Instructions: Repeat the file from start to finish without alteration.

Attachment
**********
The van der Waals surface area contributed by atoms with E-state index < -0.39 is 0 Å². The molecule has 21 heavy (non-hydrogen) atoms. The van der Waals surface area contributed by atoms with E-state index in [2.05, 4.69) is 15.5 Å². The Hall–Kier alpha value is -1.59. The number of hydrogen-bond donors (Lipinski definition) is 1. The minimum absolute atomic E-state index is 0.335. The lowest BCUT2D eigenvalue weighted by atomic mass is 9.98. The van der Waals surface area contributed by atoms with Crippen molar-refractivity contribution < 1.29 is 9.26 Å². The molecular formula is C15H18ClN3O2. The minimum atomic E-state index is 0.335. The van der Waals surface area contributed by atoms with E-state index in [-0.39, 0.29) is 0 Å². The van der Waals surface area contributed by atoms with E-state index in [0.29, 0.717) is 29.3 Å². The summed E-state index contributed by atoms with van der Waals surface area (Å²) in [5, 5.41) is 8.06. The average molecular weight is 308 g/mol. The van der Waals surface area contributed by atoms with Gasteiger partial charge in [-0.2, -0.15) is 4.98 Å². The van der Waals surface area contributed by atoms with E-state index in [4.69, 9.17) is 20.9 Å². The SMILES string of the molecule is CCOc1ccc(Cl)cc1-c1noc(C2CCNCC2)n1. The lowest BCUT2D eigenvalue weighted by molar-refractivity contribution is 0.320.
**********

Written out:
The van der Waals surface area contributed by atoms with E-state index < -0.39 is 0 Å². The molecule has 21 heavy (non-hydrogen) atoms. The van der Waals surface area contributed by atoms with E-state index in [2.05, 4.69) is 15.5 Å². The Hall–Kier alpha value is -1.59. The number of hydrogen-bond donors (Lipinski definition) is 1. The minimum absolute atomic E-state index is 0.335. The lowest BCUT2D eigenvalue weighted by atomic mass is 9.98. The van der Waals surface area contributed by atoms with Crippen molar-refractivity contribution < 1.29 is 9.26 Å². The molecular formula is C15H18ClN3O2. The minimum atomic E-state index is 0.335. The van der Waals surface area contributed by atoms with E-state index in [-0.39, 0.29) is 0 Å². The van der Waals surface area contributed by atoms with E-state index in [0.29, 0.717) is 29.3 Å². The summed E-state index contributed by atoms with van der Waals surface area (Å²) in [5, 5.41) is 8.06. The average molecular weight is 308 g/mol. The van der Waals surface area contributed by atoms with Gasteiger partial charge in [-0.2, -0.15) is 4.98 Å². The van der Waals surface area contributed by atoms with E-state index in [4.69, 9.17) is 20.9 Å². The SMILES string of the molecule is CCOc1ccc(Cl)cc1-c1noc(C2CCNCC2)n1. The lowest BCUT2D eigenvalue weighted by molar-refractivity contribution is 0.320.